By Chris Elliott
Last year, 2012, we went on a trip with The Royal British Legion Kyrenia Branch to visit Çanakkale, Gallipoli and the site of the ancient city of Troy. This as it turned out was a wonderful opportunity to learn more of those names of places we had read about in our youth.
Today 25th April is Anzac Day, a day that has remained in the hearts of many nations since the start of the military conflict on the Gallipoli peninsula and the following Wikipedia summary gives a hint of what occurred there, 98 years ago.
The Gallipoli Campaign, also known as the Dardanelles Campaign or the Battle of Gallipoli or the Battle of Çanakkale took place on the Gallipoli peninsula in the Ottoman Empire (now Gelibolu in modern day Turkey) between 25 April 1915 and 9 January 1916, during the First World War. A joint British and French operation was mounted to capture the Ottoman capital of Constantinople (Istanbul) and secure a sea route to Russia. The attempt failed, with heavy casualties on both sides.
The Gallipoli campaign resonated profoundly among all nations involved. In Turkey, the battle is perceived as a defining moment in the history of the Turkish people—a final surge in the defence of the motherland as the ageing Ottoman Empire was crumbling. The struggle laid the grounds for the Turkish War of Independence and the foundation of the Republic of Turkey eight years later under Mustafa Kemal Atatürk, himself a commander at Gallipoli.
The campaign was the first major battle undertaken in the war by Australia and New Zealand, and is often considered to mark the birth of national consciousness in both of these countries. Anzac Day, 25 April, remains the most significant commemoration of military casualties and veterans in Australia and New Zealand, surpassing Armistice Day/Remembrance Day.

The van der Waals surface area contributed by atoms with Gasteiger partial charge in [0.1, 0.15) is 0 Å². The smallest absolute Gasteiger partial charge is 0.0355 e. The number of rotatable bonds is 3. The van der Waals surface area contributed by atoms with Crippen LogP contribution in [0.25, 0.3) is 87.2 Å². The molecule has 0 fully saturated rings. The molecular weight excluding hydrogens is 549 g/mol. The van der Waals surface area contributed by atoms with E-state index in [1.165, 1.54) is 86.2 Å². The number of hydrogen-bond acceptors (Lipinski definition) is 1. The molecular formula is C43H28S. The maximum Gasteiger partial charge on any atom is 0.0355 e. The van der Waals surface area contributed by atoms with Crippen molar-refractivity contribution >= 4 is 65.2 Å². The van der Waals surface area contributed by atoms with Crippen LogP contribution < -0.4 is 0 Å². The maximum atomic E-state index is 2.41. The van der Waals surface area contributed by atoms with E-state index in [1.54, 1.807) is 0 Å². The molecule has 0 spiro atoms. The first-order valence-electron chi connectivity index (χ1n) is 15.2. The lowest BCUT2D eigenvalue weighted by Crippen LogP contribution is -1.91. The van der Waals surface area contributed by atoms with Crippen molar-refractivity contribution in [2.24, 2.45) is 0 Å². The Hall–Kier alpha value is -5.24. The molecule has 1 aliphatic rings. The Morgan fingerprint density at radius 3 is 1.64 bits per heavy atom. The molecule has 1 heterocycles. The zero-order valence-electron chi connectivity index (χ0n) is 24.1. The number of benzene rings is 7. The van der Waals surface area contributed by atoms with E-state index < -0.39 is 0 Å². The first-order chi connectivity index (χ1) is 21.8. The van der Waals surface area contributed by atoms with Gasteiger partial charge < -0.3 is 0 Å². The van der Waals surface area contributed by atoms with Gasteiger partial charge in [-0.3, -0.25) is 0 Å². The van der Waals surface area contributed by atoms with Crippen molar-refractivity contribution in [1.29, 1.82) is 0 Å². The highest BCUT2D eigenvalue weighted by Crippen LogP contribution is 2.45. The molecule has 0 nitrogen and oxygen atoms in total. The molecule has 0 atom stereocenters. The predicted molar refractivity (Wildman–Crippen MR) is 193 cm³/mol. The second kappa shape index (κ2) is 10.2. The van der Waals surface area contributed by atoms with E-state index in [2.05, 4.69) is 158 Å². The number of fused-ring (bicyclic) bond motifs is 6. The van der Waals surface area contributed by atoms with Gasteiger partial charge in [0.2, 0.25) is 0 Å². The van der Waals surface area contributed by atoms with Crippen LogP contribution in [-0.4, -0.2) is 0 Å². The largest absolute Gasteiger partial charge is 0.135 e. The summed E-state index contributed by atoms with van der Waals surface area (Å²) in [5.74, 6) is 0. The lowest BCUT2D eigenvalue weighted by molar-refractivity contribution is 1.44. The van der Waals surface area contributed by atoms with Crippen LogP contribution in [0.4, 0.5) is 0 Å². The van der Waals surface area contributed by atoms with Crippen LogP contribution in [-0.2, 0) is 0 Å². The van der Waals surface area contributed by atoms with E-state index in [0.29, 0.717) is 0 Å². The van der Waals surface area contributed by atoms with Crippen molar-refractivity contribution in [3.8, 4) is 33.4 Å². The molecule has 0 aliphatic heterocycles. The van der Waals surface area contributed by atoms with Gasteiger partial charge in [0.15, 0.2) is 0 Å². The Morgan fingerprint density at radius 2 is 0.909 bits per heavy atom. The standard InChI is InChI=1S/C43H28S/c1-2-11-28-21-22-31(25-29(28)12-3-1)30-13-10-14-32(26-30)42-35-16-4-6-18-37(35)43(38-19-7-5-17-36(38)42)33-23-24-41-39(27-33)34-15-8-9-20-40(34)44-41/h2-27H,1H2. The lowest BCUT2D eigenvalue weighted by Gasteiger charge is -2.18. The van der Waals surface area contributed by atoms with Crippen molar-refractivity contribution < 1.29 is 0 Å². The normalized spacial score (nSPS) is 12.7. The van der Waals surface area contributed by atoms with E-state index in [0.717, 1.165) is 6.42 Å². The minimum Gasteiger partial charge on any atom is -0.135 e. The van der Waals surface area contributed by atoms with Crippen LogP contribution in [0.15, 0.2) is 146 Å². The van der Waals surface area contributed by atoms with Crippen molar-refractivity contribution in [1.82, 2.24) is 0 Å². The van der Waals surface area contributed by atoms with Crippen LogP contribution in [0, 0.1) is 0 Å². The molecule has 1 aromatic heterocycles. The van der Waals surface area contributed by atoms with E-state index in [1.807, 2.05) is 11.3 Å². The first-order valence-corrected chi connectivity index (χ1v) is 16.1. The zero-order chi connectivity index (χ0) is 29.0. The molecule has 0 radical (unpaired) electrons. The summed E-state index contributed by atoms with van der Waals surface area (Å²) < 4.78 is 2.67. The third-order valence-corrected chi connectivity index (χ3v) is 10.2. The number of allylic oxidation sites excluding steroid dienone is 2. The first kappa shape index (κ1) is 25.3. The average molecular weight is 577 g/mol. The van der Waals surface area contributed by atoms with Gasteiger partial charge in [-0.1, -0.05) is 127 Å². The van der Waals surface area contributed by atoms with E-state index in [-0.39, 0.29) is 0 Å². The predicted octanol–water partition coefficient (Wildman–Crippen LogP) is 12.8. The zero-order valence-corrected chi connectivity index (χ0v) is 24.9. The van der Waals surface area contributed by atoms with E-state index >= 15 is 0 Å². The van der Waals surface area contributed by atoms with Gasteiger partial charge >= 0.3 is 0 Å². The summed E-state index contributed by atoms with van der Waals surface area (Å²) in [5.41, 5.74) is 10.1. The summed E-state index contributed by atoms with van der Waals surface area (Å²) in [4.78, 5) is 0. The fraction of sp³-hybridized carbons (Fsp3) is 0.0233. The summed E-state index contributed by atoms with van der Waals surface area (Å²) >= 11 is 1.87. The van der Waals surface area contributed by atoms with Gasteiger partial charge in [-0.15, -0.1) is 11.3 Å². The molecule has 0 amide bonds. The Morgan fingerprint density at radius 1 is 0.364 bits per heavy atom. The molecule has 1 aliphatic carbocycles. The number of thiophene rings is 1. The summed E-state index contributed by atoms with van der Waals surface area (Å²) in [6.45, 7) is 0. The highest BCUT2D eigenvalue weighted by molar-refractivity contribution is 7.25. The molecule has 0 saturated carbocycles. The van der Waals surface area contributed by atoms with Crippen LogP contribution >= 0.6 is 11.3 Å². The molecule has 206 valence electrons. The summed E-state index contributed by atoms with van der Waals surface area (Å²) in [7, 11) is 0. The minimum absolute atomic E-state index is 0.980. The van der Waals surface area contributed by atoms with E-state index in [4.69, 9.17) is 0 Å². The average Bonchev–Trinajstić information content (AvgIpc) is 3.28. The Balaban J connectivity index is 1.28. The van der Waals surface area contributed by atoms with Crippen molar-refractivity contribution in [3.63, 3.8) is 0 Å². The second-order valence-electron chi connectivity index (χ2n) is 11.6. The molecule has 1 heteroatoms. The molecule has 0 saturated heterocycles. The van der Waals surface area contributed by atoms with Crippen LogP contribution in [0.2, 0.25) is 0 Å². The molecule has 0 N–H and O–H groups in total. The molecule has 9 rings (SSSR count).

To read more click here
No matter what you read it is difficult to comprehend what had happened until you stand on the spot where many men died trying to fight their way off the beaches and when you visit the memorial to Mustafa Kemal Ataturk who was shot but survived and all you can think is, what if he had died on that day, the world would be a far different place.
Margaret and I had many moving experiences on this trip but do learn more by clicking on the following links where you will be able to read of our experiences, see pictures of the sites we saw and also some videos of incidents as they happened in those years of long ago.
We hope to go back to Gallipoli one day to spend more time just trying to understand and remember those soldiers of both sides who fought and so many died.
RBL Kyrenia Branch – Çanakkale – Day 1 – click here
RBL Kyrenia Branch – Çanakkale – Day 2 – click here
RBL Kyrenia Branch – Çanakkale – Day 3 – click here
RBL Kyrenia Branch – Çanakkale – Day 4 – click here
RBL Kyrenia Branch – Çanakkale – Day 5 – click here